Articles

55 Items

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Newspaper Article

Foreign policy experts call for end to hate crimes against Asian American community

| Apr. 15, 2020

Recent hate crimes and violent assaults against people of Asian descent should sound an alarm for America. Within the past couple of weeks alone, ac acid attack against a woman in Brooklyn caused her to suffer severe burns, and a man in Texas has been charged with attempted murder after attacking an Asian American family. Such stories have become disturbingly frequent since the start of the COVID-19 pandemic, and the FBI has warned that this trend may continue.

We, the undersigned, are alarmed by the severity of such hate crimes and race-based harassment against people of Asian descent in the United States - assaults that endanger the safety, well-being, dignity and livelihoods of all those targeted.

U.S. President Dwight D. Eisenhower and Secretary of State John Foster Dulles (from left) greet South Vietnamese President Ngo Dinh Diem at Washington National Airport

DoD/Department of the Air Force

Journal Article - Small Wars Journal

Bernard Fall as an Andrew Marshall Avant la Lettre (Part II)

| Dec. 09, 2019

SWJ interview with Nathaniel L. Moir, Ph.D., an Ernest May Postdoctoral Fellow in History and Policy at the Belfer Center for Science and International Affairs, Harvard Kennedy School. Dr. Moir is completing a book manuscript on Bernard Fall for publication.

Japanese Prime Minister Junichiro Koizumi follows a Shinto priest toward the sanctuary of the Yasukuni war shrine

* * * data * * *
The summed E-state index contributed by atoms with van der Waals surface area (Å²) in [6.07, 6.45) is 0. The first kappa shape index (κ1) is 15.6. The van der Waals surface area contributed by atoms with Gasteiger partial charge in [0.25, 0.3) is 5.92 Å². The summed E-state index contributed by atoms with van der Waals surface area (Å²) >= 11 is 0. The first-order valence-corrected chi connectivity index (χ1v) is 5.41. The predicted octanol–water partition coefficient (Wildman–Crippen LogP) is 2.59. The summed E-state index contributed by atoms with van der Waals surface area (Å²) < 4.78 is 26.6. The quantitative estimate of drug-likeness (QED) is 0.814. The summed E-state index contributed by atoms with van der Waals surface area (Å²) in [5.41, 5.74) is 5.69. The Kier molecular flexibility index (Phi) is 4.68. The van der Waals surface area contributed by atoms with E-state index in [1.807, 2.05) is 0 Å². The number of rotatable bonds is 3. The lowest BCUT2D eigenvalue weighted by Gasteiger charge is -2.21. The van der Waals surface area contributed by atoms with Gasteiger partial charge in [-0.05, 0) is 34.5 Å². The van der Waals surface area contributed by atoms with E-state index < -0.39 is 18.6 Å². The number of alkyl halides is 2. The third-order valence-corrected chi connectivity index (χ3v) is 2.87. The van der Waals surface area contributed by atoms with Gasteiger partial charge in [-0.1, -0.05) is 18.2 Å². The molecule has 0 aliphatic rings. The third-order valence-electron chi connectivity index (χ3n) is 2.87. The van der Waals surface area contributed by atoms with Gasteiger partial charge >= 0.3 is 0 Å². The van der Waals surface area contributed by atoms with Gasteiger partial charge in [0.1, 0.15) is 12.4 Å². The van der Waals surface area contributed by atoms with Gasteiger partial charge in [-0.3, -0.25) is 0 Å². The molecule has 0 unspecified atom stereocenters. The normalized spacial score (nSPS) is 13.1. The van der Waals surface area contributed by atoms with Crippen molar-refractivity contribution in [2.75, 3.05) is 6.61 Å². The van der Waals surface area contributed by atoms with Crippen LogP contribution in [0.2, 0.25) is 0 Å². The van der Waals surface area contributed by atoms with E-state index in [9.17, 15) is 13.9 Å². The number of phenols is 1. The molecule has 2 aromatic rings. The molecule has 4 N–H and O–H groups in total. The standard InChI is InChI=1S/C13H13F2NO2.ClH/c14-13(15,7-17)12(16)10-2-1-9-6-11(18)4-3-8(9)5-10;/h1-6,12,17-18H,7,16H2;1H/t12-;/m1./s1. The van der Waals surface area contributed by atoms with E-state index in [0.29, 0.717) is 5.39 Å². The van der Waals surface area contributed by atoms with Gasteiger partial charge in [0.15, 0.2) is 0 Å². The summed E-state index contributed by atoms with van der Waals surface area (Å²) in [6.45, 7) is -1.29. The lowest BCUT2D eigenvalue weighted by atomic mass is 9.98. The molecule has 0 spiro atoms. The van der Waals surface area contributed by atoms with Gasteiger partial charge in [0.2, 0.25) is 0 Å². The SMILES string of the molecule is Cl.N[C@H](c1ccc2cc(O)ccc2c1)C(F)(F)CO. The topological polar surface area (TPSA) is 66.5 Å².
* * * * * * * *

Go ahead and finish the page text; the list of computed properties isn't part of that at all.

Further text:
AP/Koji Sasahara

Journal Article - Asian Security

Campaign Rhetoric and Chinese Reactions to New Leaders

| 2020

Although China tends to be an important topic in election campaigns, the consequences of this rhetoric have not been systematically examined. The authors highlight the process by which China uses campaign rhetoric to make inferences about the intentions of new leaders in the United States, Taiwan, and Japan. They identify two key criteria — consistency and change — that guide Chinese assessments.

Donald Trump throws a hat into the audience

AP/Andrew Harnik, File

Magazine Article - China.org.cn

China, US Not in 'Cold War', but Cooperative Rivalry

    Authors:
  • Li Huiru
  • Li Xiaohua
| Jan. 11, 2019

Despite the opposition that appears now in China-U.S. relations, cooperation is far more important, underscored prominent U.S. political scientist Dr. Joseph S. Nye during an exclusive interview with Wang Xiaohui, editor-in-chief of China.org.cn, on Jan. 10, 2019.

Uncovering the Domestic Factor in the Sino-Russian Energy Partnership

World Bank Photo Collection/Flikr

Journal Article - Geopolitics

Uncovering the Domestic Factor in the Sino-Russian Energy Partnership

| Oct. 15, 2018

The article outlines the role of national narratives in driving both Russia and China’s energy foreign policy and goes on to argue that the Sino-Russian gas breakthrough in 2014 was due to the peculiar way in which domestic factors paired with international circumstances to produce the outcome at that particular moment.

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Journal Article - Middle East Institute

Sovereign Wealth Funds in Small Open Economies

| Apr. 24, 2018

The small open economies of the Gulf and Southeast Asia are pioneers in the establishment of

Sovereign Wealth Funds (SWFs). The SWFs of countries like Qatar and Singapore are among the

world’s largest in terms of total asset size relative to Gross Domestic Product. This article looks

at the different compulsions behind the setting up of SWFs by small open economies.

 

Windmills on shore

Flickr

Journal Article - Oxford Energy Forum

U.S. Energy Diplomacy in an Age of Energy Abundance

| November 2017

For decades, fears of energy scarcity drove American energy diplomacy. The dependence of the global economy on oil, and America’s need to secure ever-growing quantities of this commodity, underpinned complex networks of alliances and intensive diplomatic endeavors. An atmosphere of ever-increasing global competition for resources made these labors all the more urgent and highstakes. Today, in an age of energy abundance, many anticipate that the new US energy prowess will render such efforts obsolete and pave the way for US disengagement in the world. Yet a sober look at reality suggests that this should be far from the case.